• $\begingroup$ @Jack D'Aurizio: Thanks for that. I have to admit I am very interested in finding closed form solutions for various sums, in particular for Euler sums. I do admit I am learning a lot from your website about how to calculate such things. $\endgroup$ – Przemo Aug 25 '16 at 10:39

Since understanding of this problem is essential for calculating a whole family of Euler sums I will write down a detailed solution to the problem. We start from rewriting our quantities as follows: \begin{eqnarray} {\mathcal I}^{(q,p)} &=& \left.\frac{\partial^p}{\partial \theta_1^p} e^{\log(\Gamma(\theta_1)} \frac{\partial^q}{\partial \theta_2^q}e^{\log(\Gamma(\theta_2+1)) - \log(\Gamma(\theta_2+\theta_1+1))} \right|_{\theta_1=\theta_2=0}\\ &=& \left.\sum\limits_{1 \cdot m_1+ \cdots + q \cdot m_q = q} \left(\frac{q!}{\prod\limits_{\xi=1}^q m_\xi! (\xi!)^{m_\xi}}\right) \cdot \frac{\partial^p}{\partial \theta_1^p} \left( \frac{\prod\limits_{j=1}^q [\Psi^{(j-1)}(1) - \Psi^{(j-1)}(1+\theta_1)]^{m_j}}{\theta_1} \right) \right|_{\theta_1=0} \end{eqnarray} In here we have computed the higher order derivative with respect to $\theta_2$ by using the Faa di Bruno formula. The sum in the right hand side in the equation above runs over all non-negative integers $\left\{ m_j \right\}_{j=1}^q$ such that $\sum\limits_{j=1}^q j m_j = q$. Now in the fraction in parentheses under the derivative operator the numerator behaves as $\theta_1^{m_1+m_2+\cdots+m_q}$ as $\theta_1 \rightarrow 0$. This allows us to conclude that only those terms in the sum contribute where $0 \le m_1+m_2+\cdots+m_q \le p+1$. Bearing this in mind it is not hard to realize that that gigantic sum can be re-written as follows: \begin{eqnarray} {\mathcal I}^{(q,p)} = \left.\sum\limits_{l=0}^{p+1} \frac{1}{(l+1)!} \sum\limits_{\begin{array}{r}j_0+j_1+\cdots+j_l=q\\j_0\ge1,\cdots,j_l\ge 1\end{array}} \binom{q}{j_0,\cdots,j_l} \cdot \frac{\partial^p}{\partial \theta^p} \left(\frac{\prod\limits_{\xi=0}^l [ \Psi^{(j_\xi-1)}(1) - \Psi^{(j_\xi-1)}(1+\theta)]}{\theta}\right) \right|_{\theta=0} \end{eqnarray} At this stage the only thing we need to do is to evaluate the derivative at zero. It is clear that it is not a hard thing to do. The easiest way to do it is to expand the numerator in parentheses into a Taylor series in $\theta$ and to extract the coefficient at $\theta^{p+1}$. That coefficient multiplied by $p!$ (which comes from differentiating the power function at zero) gives the result. For extreme (i.e. both the smallest and biggest values of $l$ the result has a neat closed form yet for intermediate values of $l$ the number of possible terms that contribute to a given power of $\theta$ increases very rapidly and as such it is difficult to write down the expression in a neat closed form. Bearing all this in mind we actually write down the derivative in question below: \begin{eqnarray} &&\left.\frac{\partial^p}{\partial \theta^p} \left( \right) \right|_{\theta=0}=\left\{ \begin{array}{rr} (-1)^1\frac{1}{(p+1)} \Psi^{(q+p)}(1) & \mbox{if $l=0$}\\ (-1)^2\sum\limits_{l_0+l_1=p+1}\frac{p!}{l_0! l_1!} \prod\limits_{\xi=0}^1 \Psi^{(j_\xi+l_\xi-1)}(1) & \mbox{if $l=1$}\\ (-1)^3\sum\limits_{l_0+l_1+l_2=p+1}\frac{p!}{l_0! l_1! l_2!} \prod\limits_{\xi=0}^2 \Psi^{(j_\xi+l_\xi-1)}(1) & \mbox{if $l=2$}\\ \vdots \\ (-1)^{p+1} p! \prod\limits_{\xi=0}^p \Psi^{(j_\xi)}(1) & \mbox{if $l=p$} \\ 0 & \mbox{if $l=p+1$} \end{array} \right. \end{eqnarray} In here the $l$-indices are strictly positive. This concludes the proof.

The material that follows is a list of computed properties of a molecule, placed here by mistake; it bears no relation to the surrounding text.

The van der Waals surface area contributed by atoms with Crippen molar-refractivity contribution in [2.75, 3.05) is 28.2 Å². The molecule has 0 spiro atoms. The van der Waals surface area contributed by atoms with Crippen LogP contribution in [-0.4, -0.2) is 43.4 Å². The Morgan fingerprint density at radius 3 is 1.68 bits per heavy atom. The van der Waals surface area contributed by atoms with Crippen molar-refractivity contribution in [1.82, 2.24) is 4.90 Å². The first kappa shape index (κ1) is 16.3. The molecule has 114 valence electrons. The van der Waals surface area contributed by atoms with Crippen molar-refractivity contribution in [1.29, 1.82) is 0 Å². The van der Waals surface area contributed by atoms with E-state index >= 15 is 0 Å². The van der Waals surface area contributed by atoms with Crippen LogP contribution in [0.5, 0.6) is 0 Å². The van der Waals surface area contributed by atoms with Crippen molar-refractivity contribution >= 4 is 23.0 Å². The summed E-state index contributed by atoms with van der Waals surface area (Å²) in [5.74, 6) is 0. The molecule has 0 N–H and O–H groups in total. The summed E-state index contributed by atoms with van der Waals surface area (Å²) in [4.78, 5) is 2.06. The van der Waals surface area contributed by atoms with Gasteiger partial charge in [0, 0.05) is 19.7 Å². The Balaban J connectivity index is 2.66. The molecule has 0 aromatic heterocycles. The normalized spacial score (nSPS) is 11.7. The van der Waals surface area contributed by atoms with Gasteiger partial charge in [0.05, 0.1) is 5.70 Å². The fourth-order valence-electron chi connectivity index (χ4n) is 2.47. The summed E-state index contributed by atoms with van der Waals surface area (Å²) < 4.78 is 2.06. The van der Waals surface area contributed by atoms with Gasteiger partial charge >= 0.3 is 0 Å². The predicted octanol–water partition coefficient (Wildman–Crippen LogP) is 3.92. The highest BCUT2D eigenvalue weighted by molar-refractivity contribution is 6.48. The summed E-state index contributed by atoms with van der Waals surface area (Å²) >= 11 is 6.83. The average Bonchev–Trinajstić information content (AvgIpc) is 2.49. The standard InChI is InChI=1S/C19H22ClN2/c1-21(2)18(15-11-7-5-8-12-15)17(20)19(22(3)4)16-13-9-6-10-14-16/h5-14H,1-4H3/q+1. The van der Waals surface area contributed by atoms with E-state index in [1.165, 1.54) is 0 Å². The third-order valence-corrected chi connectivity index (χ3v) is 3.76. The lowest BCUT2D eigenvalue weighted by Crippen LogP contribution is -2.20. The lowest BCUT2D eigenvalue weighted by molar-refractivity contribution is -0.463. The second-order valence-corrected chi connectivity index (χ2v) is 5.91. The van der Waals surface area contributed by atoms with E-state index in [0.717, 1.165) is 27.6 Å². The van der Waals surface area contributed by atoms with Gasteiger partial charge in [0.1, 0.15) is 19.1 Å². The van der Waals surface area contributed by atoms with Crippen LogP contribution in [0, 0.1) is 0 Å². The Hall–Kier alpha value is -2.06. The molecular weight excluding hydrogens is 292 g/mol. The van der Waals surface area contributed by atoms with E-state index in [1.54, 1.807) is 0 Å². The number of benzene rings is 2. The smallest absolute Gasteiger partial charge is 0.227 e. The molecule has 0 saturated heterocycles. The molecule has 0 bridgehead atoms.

Corollary: Consider a slightly more general integral: \begin{equation} {\mathcal I}^{(q,p)}_r := \int\limits_0^1 \log(1-\eta)^q \cdot \log(\eta)^p\frac{1}{\eta^{1-r}} d\eta \end{equation} where $r\ge 0$. Then by redoing the calculations above we conclude that: \begin{eqnarray} {\mathcal I}^{(q,p)}_r= \left.\sum\limits_{1\cdot m_1+\cdots q \cdot m_q = q} \left(\frac{q!}{\prod\limits_{\xi=1}^q m_\xi! (\xi!)^{m_\xi}}\right) \cdot \frac{\partial^p}{\partial \theta_1^p} \left( \frac{\prod\limits_{j=1}^q (\Psi^{(j-1)}(1) - \Psi^{(j-1)}(1+\theta_1+r))}{\theta_1+r}\right)\right|_{\theta_1=0} \end{eqnarray} The expression on the right hand side is not singular anymore (as it was in the previous case ) and it can be further evaluated by using the chain rule.